In any case, Republicans this year aren’t following this rule. In national polls this year McCain has consistently run behind Rudy Giuliani and is now running behind Fred Thompson as well; in Iowa polls he is now running behind Mitt Romney, Thompson, and Giuliani; in New Hampshire, where he won a solid victory in 2000, he is running behind Romney and Giuliani; in South Carolina, where he suffered his decisive loss to Bush in 2000, he is running behind Giuliani and even with Thompson.

McCain, or at least Rick Davis, who managed his campaign in 2000 and is now apparently his acting campaign manager again, proclaimed that the 2008 campaign could raise $100 million to $120 million this year. This reportedly infuriated Nelson and Weaver, understandably, since McCain’s take in the first half of the year has been less than $25 million. Yet the McCain campaign built big and expensive organizations in the first caucus and primary states. Why didn’t the money come in? Because many partisan Republicans dislike McCain. Because K Street interests who might be expected to contribute to one of the highest-ranking members of the Senate Commerce Committee weren’t going to give a dime to a senator who hadn’t played ball with them (McCain was the one committee member who voted against the big Telecommunications Act of 1996). Because McCain didn’t schedule enough fundraising events in the first quarter.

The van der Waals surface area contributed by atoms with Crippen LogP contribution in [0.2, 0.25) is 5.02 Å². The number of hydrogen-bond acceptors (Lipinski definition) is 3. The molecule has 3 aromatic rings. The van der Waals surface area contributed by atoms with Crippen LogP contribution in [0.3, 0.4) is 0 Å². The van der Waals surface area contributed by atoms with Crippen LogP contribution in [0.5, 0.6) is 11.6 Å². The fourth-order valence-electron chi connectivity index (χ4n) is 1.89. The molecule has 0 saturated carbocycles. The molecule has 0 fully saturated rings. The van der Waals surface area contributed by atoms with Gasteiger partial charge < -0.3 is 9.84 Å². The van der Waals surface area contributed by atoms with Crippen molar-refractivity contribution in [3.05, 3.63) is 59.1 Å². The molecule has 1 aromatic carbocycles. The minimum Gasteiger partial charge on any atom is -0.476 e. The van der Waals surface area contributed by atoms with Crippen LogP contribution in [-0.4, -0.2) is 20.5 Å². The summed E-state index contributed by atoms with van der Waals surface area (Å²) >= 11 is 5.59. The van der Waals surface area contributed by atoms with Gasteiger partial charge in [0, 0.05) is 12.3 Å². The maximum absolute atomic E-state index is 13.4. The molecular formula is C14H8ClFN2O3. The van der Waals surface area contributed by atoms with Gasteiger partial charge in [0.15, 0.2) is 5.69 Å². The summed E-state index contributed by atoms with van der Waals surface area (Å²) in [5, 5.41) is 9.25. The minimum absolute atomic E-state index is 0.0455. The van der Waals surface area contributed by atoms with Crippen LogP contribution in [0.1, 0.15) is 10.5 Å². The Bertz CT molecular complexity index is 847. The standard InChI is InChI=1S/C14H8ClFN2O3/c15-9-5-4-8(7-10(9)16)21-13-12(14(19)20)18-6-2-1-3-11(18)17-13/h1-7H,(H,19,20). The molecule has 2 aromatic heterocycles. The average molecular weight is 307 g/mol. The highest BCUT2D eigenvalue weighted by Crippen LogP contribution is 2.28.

Finally, the McCain campaign underestimated the vitriolic opposition among the Republican faithful to the immigration bill McCain strongly supported. On this issue McCain stood forthrightly with Bush—but against most Republican senators. A candidate’s strengths are also his weaknesses. McCain’s strength is his steadfast, sometimes stubborn, sometimes courageous, stand for his principles. That has proved to be a weakness in seeking the nomination of a party most of whose members oppose some of those principles.

Is McCain’s campaign over? Not necessarily. John Kerry shook up his campaign in 2003 and still won the Democratic nomination in 2004. Ronald Reagan fired his divisive campaign manager John Sears after winning the New Hampshire primary in 1980 and still won the Republican nomination and the general election. Still, the outlook isn’t promising. Carl Cameron of Fox News has reported that former McCain aides may join the still unofficial campaign of Fred Thompson (one of the few incumbent senators to support McCain in 2000).

My U.S. News colleague Paul Bedard reported this week that advisers (some of them presumably now ex-advisers) urged McCain to resign from the Senate to show his determination to win the presidency. This was a dreadful idea. Democratic Gov. Janet Napolitano would get to name a successor, and McCain’s chances of winning the presidency seem very dim, while his zest for taking the lead on issues in the Senate seems undiminished. For evidence of that, read the speech on Iraq that McCain delivered Tuesday. You don’t have to be president to lead.